High Altitude Climb

I have flown the SR20 simulator (X-Plane) out of Angel Fire, NM repeatedly with full fuel, temp 20 degrees over ISA, various wind conditions. It handles the climb needed to clear the terrain to the east quite well. It doesn’t clear substantially, but does clear. On one flight a downdraft caused me to not clear. I programmed with 300 pounds of pilot and baggage. My apologies to those who hate my simulator stories.Clark Jernigan

In the words of William, my youngest son;

“your point being…?”

How do you like the X-plane simulator (particularly for the SR-20)? I’m using On Top 7.0 on my machine with Windows XP (my old simulators do not run on XP) and I do not like it much.


My apologies to those who hate my simulator stories.


The simulator stories were fine by me. Not my thing but so what. This one is a might on the insensitive side given what happened.

BTW, not sure what numbers you could possibly have plugged in given that the SR20 POH has blanks in the Takeoff Climb Gradient, Takeoff Rate of Climb, Takeoff Distance, Enroute Climb Gradient and Enroute Rate of Climb data when the Pressure Altitude is more than 8,000 Feet and the temperature is higher than 20 degrees Celsius.

I think X-plane is a great value. The work done by the Carter Copter folks using X-plane to test their airframe mods is pretty impressive. If you talk to those guys they’ll tell you that the simulator reproduces the real world flight characteristics quite precisely. If any of today’s popular simulators were around in 1960 I bet our military would have paid $50 million for one.Clark Jernigan

Brig, I’m sorry if I seem insensitive. I do not intend to be. I, like most pilots have an intense desire to know what went wrong when a fellow pilot has a mishap. Most of us are pretty capable, yet events still happen that result in losses. Imperfect as simulators are, they can sometimes shed light on the cause of an accident and sometimes help decrease the chance of future accidents. In this case it didn’t yield much useful information. I am baffled by the Angel Fire accident. I am very sad that the man died. I hope someone can figure out an explanation. If we get an explanation we can accommodate the risk identified. I am much more ill at ease not knowing, because how do you manage an unidentified risk? Clark Jernigan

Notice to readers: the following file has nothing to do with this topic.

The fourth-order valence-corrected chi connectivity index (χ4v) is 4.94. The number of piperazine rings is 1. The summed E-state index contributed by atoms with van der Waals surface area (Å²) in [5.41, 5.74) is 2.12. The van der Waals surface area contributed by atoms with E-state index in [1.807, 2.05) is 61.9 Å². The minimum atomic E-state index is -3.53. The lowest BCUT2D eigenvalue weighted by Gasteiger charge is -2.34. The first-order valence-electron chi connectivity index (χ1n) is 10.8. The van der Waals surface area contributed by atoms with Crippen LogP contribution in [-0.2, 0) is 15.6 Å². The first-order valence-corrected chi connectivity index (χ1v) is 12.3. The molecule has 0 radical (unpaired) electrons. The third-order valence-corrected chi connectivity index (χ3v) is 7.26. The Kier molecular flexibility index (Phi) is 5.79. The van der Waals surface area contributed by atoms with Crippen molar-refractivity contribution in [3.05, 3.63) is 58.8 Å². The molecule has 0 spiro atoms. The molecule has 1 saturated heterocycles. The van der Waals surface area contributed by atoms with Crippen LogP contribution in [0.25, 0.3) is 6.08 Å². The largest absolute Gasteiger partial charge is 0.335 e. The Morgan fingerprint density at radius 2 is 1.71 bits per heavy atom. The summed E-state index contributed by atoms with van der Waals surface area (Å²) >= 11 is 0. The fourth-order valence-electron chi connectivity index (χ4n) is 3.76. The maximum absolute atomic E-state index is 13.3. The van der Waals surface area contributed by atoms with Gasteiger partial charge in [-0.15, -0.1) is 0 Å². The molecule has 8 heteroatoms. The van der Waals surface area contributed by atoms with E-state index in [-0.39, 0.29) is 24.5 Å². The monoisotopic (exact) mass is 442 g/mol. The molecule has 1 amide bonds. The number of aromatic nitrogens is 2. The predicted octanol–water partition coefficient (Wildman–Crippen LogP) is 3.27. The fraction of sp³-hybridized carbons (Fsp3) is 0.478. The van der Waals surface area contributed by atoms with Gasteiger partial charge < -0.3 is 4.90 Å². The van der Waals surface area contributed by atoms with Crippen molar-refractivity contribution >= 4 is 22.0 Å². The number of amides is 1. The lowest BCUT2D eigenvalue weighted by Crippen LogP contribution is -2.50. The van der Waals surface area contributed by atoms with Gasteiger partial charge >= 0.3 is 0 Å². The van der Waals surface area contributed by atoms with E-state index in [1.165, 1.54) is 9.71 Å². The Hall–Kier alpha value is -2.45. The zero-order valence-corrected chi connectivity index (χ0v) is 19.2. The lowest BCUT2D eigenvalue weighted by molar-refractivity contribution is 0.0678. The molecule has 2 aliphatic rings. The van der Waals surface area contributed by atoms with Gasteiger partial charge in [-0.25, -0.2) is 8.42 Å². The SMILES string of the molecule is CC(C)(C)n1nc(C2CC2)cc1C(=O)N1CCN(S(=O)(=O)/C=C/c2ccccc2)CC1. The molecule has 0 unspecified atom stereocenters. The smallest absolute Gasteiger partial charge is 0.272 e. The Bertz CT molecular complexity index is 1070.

Clark, the full story about the Angel Fire crash will have to wait for the NTSB final report. That’s not to say we can’t learn anything from it already. Without speculating about the actual cause of the crash, and notwithstanding your simulator results, it’s clear from what is known about the weather conditions and terrain around the airport in question that an SR20 being flown out at that time was operating at or beyond the demonstrated limits of its performance.

Doesn’t mean that is what caused the crash, but it’s a dramatic reminder to check the POH in hot and high conditions, and to apply an appropriate personal safety margin to the performance figures in the book.

Your original post in this thread made it sound like the plane could perform in a certain way from Angel Fire because the simulator said so. The SR20 has no demonstrated ability whatsoever at more than 8,000 feet on a hot day. The only way you could have plugged the data into your computer was to extrapolate from the POH based on the lower altitude numbers in the chart which is a very dangerous practice to get into.

Fine for fun and games but probably best not to use it for flight planning or post accident speculation.